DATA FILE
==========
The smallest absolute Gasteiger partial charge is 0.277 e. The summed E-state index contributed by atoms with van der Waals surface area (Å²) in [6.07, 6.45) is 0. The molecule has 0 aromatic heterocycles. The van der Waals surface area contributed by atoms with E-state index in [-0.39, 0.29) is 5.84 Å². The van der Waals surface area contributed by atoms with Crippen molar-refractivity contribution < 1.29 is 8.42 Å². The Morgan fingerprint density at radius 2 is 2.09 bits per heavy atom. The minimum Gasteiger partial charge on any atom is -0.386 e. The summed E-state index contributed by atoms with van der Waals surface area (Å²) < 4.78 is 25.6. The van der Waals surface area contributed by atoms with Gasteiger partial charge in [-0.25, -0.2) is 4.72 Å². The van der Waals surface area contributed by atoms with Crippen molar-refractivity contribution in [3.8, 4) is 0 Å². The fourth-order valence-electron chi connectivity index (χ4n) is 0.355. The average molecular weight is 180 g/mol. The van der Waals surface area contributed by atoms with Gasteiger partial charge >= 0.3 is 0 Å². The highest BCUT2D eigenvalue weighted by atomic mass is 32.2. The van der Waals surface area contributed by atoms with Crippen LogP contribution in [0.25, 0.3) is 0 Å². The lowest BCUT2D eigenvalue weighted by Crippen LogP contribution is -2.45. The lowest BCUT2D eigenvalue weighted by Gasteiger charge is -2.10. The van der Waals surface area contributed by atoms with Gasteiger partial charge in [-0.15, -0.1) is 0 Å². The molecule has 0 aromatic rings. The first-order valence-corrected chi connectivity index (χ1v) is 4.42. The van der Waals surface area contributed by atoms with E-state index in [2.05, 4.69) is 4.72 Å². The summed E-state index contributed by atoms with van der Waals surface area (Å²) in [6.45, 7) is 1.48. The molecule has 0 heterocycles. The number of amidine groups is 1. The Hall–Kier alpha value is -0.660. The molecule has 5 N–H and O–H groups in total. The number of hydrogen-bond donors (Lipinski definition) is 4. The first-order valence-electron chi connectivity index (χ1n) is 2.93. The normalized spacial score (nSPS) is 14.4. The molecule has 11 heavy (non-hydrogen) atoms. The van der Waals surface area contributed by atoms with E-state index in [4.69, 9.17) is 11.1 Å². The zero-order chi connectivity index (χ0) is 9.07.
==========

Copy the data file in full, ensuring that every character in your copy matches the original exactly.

The smallest absolute Gasteiger partial charge is 0.277 e. The summed E-state index contributed by atoms with van der Waals surface area (Å²) in [6.07, 6.45) is 0. The molecule has 0 aromatic heterocycles. The van der Waals surface area contributed by atoms with E-state index in [-0.39, 0.29) is 5.84 Å². The van der Waals surface area contributed by atoms with Crippen molar-refractivity contribution < 1.29 is 8.42 Å². The Morgan fingerprint density at radius 2 is 2.09 bits per heavy atom. The minimum Gasteiger partial charge on any atom is -0.386 e. The summed E-state index contributed by atoms with van der Waals surface area (Å²) < 4.78 is 25.6. The van der Waals surface area contributed by atoms with Gasteiger partial charge in [-0.25, -0.2) is 4.72 Å². The van der Waals surface area contributed by atoms with Crippen molar-refractivity contribution in [3.8, 4) is 0 Å². The fourth-order valence-electron chi connectivity index (χ4n) is 0.355. The average molecular weight is 180 g/mol. The van der Waals surface area contributed by atoms with Gasteiger partial charge >= 0.3 is 0 Å². The highest BCUT2D eigenvalue weighted by atomic mass is 32.2. The van der Waals surface area contributed by atoms with Crippen LogP contribution in [0.25, 0.3) is 0 Å². The lowest BCUT2D eigenvalue weighted by Crippen LogP contribution is -2.45. The lowest BCUT2D eigenvalue weighted by Gasteiger charge is -2.10. The van der Waals surface area contributed by atoms with Gasteiger partial charge in [-0.15, -0.1) is 0 Å². The molecule has 0 aromatic rings. The first-order valence-corrected chi connectivity index (χ1v) is 4.42. The van der Waals surface area contributed by atoms with E-state index in [2.05, 4.69) is 4.72 Å². The summed E-state index contributed by atoms with van der Waals surface area (Å²) in [6.45, 7) is 1.48. The molecule has 0 heterocycles. The number of amidine groups is 1. The Hall–Kier alpha value is -0.660. The molecule has 5 N–H and O–H groups in total. The number of hydrogen-bond donors (Lipinski definition) is 4. The first-order valence-electron chi connectivity index (χ1n) is 2.93. The normalized spacial score (nSPS) is 14.4. The molecule has 11 heavy (non-hydrogen) atoms. The van der Waals surface area contributed by atoms with E-state index in [4.69, 9.17) is 11.1 Å². The zero-order chi connectivity index (χ0) is 9.07.